05:19 GMT05 August 2020
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    Boris Johnson has previously denied the allegations made against his Home Secretary and defended her by saying that she, “does a fantastic job” and “is advancing a difficult agenda” at a time when the public want to see results on issues such as crime-busting around London.

    The UK Labour Party is calling for the prompt release of a report into allegations of bullying by the Home Secretary, Priti Patel, amid claims that the inquiry’s chief is under political pressure to clear her of charges.

    Labour’s Shadow Home Secretary Nick Thomas-Symonds wrote to Cabinet Office Minister Michael Gove on Saturday saying that Prime Minister Boris Johnson must address accusations that Helen MacNamara, the bullying inquiry’s head and chief of propriety and ethics, is under pressuring from No.10 to exonerate Ms. Patel.

    “There are now allegations of deeply inappropriate political interference in the publication of the report, both in terms of content and timing,” Thomas-Symonds reportedly wrote.

    He also added that, “the delay in producing it [the report] is totally unacceptable,” adding that it has so far been held up for four months.

    A Cabinet Office investigation was launched in March 2020 over claims that Ms. Patel had bullied a number of colleagues and fought wars with senior officials in at least three different government departments.

    In the letter to Mr Gove, Mr Thomas-Symonds said that the delay “creates the clear sense that the Government is acting in the interests of a Conservative Party elite, rather than the national interest.”

    “We have been asking frontline public servants to make extraordinary sacrifices throughout this pandemic and it is only right that they have full faith in those in Government who make demands of them. This report must now be published immediately for it to be properly considered before recess begins, and we look forward to your confirmation of this,” Mr Thomas-Symonds added. The Commons is to go into summer recess on July 22.

    The developments comes hot on the heels of reports by The Times that a “stand-off” has ensued between senior civil servant Ms. MacNamara and those senior political aides representing Boris Johnson over the inquiry’s findings.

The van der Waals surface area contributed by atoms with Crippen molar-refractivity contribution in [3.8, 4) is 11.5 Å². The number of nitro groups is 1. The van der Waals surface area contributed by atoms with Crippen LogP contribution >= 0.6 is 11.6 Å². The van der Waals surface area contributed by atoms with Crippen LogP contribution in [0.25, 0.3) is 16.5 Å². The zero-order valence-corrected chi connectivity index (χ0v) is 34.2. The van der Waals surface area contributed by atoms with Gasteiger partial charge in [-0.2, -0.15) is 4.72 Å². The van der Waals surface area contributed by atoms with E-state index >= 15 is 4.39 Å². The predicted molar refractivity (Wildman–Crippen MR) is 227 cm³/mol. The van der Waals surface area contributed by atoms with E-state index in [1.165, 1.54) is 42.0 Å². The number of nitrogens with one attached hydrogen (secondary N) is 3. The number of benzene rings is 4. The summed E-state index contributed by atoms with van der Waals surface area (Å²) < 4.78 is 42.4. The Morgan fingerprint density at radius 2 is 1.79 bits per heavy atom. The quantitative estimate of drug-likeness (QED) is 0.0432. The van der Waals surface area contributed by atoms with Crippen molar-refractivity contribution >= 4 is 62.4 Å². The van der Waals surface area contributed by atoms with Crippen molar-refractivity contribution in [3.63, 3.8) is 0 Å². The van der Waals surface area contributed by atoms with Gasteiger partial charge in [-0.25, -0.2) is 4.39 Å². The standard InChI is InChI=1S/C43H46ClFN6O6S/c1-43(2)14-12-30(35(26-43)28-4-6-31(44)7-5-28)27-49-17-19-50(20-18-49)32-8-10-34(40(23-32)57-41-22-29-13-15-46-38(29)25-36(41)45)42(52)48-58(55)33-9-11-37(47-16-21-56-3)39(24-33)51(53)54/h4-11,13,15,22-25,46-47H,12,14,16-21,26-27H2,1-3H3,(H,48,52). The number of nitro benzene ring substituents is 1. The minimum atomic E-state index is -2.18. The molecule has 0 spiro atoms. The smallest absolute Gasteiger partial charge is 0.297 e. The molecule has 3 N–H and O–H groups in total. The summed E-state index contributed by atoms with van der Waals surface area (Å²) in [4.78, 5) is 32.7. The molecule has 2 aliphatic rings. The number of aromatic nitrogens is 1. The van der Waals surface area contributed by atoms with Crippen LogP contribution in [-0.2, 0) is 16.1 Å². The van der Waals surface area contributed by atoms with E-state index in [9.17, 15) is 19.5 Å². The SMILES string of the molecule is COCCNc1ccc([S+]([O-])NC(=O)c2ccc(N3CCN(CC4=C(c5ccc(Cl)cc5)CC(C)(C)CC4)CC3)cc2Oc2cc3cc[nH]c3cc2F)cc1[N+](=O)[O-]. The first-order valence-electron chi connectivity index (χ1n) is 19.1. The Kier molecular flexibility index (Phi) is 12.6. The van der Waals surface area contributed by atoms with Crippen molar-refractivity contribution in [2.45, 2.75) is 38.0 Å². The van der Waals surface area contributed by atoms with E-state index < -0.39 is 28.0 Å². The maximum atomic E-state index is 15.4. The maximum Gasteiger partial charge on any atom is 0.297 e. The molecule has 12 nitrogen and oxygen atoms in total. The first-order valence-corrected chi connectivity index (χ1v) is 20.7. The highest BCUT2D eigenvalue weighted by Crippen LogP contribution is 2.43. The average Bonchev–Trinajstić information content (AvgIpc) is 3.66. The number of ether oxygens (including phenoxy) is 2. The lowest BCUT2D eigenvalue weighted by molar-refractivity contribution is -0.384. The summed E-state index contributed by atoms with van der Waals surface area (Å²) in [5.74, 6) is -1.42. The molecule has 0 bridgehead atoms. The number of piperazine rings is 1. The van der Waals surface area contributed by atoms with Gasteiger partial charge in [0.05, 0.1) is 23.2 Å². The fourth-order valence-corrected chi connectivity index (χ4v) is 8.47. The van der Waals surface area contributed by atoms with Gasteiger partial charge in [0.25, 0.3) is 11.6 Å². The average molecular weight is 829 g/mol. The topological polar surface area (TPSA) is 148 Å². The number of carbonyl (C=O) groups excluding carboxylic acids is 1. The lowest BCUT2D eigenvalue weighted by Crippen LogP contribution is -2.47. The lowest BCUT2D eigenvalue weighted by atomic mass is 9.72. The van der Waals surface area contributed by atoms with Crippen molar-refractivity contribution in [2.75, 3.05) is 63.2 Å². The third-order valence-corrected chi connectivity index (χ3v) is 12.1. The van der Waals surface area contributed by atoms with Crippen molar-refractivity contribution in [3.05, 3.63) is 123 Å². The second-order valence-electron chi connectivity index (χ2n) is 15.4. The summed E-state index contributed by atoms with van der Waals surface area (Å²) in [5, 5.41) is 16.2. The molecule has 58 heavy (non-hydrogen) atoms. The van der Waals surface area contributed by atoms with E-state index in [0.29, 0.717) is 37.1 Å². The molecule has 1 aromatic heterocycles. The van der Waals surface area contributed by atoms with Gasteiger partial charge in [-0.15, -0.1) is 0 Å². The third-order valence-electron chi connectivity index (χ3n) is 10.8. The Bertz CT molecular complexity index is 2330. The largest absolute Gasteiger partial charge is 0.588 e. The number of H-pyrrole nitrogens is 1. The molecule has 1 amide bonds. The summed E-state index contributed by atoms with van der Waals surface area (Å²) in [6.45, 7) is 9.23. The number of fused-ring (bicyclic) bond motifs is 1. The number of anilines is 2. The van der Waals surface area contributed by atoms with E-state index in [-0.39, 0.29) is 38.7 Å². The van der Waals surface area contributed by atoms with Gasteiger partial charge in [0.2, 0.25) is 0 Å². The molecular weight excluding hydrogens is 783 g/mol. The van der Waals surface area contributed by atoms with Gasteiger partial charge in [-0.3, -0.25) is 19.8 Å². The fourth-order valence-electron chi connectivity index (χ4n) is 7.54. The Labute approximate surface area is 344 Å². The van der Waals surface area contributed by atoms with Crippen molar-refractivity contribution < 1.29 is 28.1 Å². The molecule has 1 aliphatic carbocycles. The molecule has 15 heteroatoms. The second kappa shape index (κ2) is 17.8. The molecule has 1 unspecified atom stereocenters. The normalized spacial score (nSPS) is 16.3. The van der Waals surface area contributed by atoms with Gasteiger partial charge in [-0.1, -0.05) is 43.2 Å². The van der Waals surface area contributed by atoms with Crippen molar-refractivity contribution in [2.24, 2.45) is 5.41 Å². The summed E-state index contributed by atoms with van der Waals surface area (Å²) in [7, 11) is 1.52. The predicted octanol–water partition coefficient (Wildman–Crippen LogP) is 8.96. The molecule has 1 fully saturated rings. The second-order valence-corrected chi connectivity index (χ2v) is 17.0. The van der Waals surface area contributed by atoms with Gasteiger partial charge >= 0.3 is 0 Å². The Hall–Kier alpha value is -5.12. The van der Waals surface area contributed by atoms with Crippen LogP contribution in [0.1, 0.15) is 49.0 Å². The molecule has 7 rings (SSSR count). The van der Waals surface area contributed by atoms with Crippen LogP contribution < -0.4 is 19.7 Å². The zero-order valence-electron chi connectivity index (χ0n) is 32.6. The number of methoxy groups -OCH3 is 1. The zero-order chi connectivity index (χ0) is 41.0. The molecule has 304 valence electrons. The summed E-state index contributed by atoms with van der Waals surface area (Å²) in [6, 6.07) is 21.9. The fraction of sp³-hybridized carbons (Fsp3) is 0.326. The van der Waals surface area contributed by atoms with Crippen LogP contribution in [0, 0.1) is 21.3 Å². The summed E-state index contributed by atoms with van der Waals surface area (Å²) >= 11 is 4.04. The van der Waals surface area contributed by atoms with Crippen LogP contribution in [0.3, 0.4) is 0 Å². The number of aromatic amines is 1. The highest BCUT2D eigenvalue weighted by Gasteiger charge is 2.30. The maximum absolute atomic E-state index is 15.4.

According to The Times, Ms. MacNamara is refusing to exonerate Priti Patel from the bullying allegations, and is even said to have evidence supporting bullying claims made by Philip Rutnam, the former Home Office permanent secretary who quit his post in February 2020. Boris Johnson’s aides on the other hand, are allegedly pressing the inquiry into saying that they found no firm evidence of bullying on the part of Ms. Patel.

    When Mr Rutnam quit his position back in February, he made the explosive claim that the Home Secretary had engaged in a “vicious and orchestrated briefing campaign” against him. Ms. Patel quickly bit back, calling the accusation “false.” Aides also leapt to her defence, describing her as a “demanding” boss, but not a bully.

    No.10 Downing Street has reportedly declined to comment on claims that it has unduly interfered in the timing of the report’s publication.

    In one instance of apparent bullying, while Ms. Patel was employment minister in 2015, an aide who worked for her allegedly tried to commit suicide because she was being bullied. The woman eventually received a £25,000 compensation payment from the government. The BBC said that it had seen legal documents in which it was claimed that the woman had taken an overdose following an alleged bullying incident in October 2015. The woman alleged that Ms. Patel had told her to “get lost” and “get out of her face.” The woman also claims that she was fired from her post because Ms. Patel did not “like her face.” 

    Boris Johnson, Bullying, abuse inquiry, Priti Patel
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